John van Wyhe & Kees Rookmaaker
Alfred Russel Wallace: Letters from the Malay Archipelago, as the title indicates, is an annotated collection of all of Wallace’s correspondence during five years of field work in southeastern Asia during the 1850′s and early 1860′s.
These letters include Wallace’s correspondence with Charles Darwin, both before and after the 1859 publication of The Origin of Species. The current editors re-make the strong case that Wallace never felt that Darwin had “stolen” any of his ideas. Indeed, Wallace’s praise of the Origin is both fulsome and constant.
Yet it isn`t this well-documented issue that most held my interest in Whye & Rookmaaker`s book. Thanks to its comprehensiveness, their compilation gives us, a century and a half on, a rich and rather alien look at zoology and botany as they were practiced in the mid-19th century.
With today`s resources, scientists can “collect” previously-unknown species with cameras and DNA samples, in Wallace’s time the only way to make new species known to European scientists was to capture, kill, or uproot the specimen and send it on a long sea voyage to “civilization.” And the Victorian scientist’s attitude toward the creatures he collected was very different from our own.
For example, when Wallace first encountered the orangutan, his impulse was to “collect” it by shooting specimens. In one letter, Wallace writes nonchalantly about his success in sighting the “man of the forest” and killing eight representatives of the unknown species. “Look, something new and interesting — kill it quick, before it gets away!” Hardly an attitude that PETA would endorse, is it?
Wallace had a second, less scholarly motivation for collecting specimens. His field work was expensive, and he financed it by selling mounted beetles, butterflies, birds, and mammals to European collectors, for the most part the many amateur, gentleman scientists who competed with each other to amass the largest array of exotic species.
In just one shipment, Wallace included thousands of insects, mostly beetles, preferably iridescent species,and hundreds of birds, including many rare varieties of birds of paradise. Crateloads of animals were shipped along with Wallace’s detailed instructions on who would be the most likely clients and what should be the profit realized from each sale. Wallace was very controlling and specific. If no one takes any of the five birds of paradise on offer, for example, offer them as a group to so and so, at this or that price.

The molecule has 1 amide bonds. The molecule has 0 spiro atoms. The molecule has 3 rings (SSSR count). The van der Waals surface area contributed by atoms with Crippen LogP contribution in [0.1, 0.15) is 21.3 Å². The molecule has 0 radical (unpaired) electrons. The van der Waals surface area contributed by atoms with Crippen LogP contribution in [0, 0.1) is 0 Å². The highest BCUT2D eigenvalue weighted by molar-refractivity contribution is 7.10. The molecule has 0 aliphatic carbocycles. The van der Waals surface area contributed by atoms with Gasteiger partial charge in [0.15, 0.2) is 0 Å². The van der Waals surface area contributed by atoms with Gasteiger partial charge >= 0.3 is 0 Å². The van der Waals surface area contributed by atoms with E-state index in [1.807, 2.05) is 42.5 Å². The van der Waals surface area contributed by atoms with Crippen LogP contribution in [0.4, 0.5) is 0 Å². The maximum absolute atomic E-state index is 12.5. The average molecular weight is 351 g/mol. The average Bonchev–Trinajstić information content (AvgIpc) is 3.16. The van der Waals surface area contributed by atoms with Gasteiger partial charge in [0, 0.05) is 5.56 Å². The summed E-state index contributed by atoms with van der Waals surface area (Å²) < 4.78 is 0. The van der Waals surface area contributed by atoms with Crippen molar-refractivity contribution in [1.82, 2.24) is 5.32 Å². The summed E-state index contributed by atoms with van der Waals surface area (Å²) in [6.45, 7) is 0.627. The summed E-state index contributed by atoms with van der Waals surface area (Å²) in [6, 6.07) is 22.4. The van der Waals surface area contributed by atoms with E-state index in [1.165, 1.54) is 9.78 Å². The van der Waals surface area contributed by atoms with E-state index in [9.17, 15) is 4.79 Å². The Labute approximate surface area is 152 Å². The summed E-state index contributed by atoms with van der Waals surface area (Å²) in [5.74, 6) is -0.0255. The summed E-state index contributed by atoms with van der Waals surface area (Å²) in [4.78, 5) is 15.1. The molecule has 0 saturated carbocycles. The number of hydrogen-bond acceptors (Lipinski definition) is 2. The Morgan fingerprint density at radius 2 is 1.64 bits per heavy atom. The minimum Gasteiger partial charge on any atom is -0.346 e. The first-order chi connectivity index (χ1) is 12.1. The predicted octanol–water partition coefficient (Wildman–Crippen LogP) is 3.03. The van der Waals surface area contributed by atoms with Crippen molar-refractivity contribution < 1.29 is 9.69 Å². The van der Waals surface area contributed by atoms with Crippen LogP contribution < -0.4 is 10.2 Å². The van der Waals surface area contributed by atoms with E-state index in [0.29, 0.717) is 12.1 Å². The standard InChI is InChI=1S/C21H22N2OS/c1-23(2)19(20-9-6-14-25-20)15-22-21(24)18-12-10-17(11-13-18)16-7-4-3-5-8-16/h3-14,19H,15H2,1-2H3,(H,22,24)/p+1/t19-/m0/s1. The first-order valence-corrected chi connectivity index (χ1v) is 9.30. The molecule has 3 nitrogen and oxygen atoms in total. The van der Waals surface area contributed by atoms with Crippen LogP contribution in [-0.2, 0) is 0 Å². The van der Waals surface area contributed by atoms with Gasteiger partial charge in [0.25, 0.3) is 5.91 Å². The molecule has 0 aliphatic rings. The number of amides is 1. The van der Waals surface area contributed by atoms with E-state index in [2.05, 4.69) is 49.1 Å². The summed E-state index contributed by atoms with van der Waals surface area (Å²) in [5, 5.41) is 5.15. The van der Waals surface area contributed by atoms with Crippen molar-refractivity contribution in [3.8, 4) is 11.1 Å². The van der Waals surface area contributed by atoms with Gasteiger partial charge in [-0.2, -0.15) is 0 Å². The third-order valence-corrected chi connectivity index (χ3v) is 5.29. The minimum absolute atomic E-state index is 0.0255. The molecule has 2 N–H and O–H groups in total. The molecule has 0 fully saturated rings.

Again, this is an approach that is alien to us today, in a world where trade in rhino horn, elephant ivory, monkey testicles, and the like has been banned worldwide.
Yet, given this unfamiliar and uncomfortable methodology, Wallace manages to come across in his letters as a serious and sincere scientist, interested in advancing human knowledge and solving the mysteries of evolution. Wallace is direct and earnest in his conviction that evolution is fact, not theory, as we can see in this impassioned passage from one of his letters:
Isolated difficulties & objections are nothing against this vast cumulative argument. The human mind cannot go on for ever accumulating facts which remain unconnected & without any mutual bearing & bound together by no law. The evidence for the production of the organic world by the simple laws of inheritance is exactly of the same nature as that for the production of the present surface of the earth, hills valleys plains rocks strata volcanoes, & all their fossil remains, by the slow and gradual action of natural causes now in operation. The mind that will ultimately reject Darwin must (to be consistent) reject Lyell also. The same arguments of apparent stability which are thought to disprove that organic species can change will also disprove any change in the inorganic world, & you must believe with the your forefathers that each hill & each river, each inland lake & continent, were created as they stand, with the various strata & their various fossils,—all appearances and arguments to the contrary notwithstanding.
Add to these features the always interesting details of Wallace’s travels and trials in conducting his research, where finding a single, particularly desirable species may entail a month-long journey into “unknown” territory, and Wyhe and Roomhaaker’s book is a readable and always informative piece of scientific history.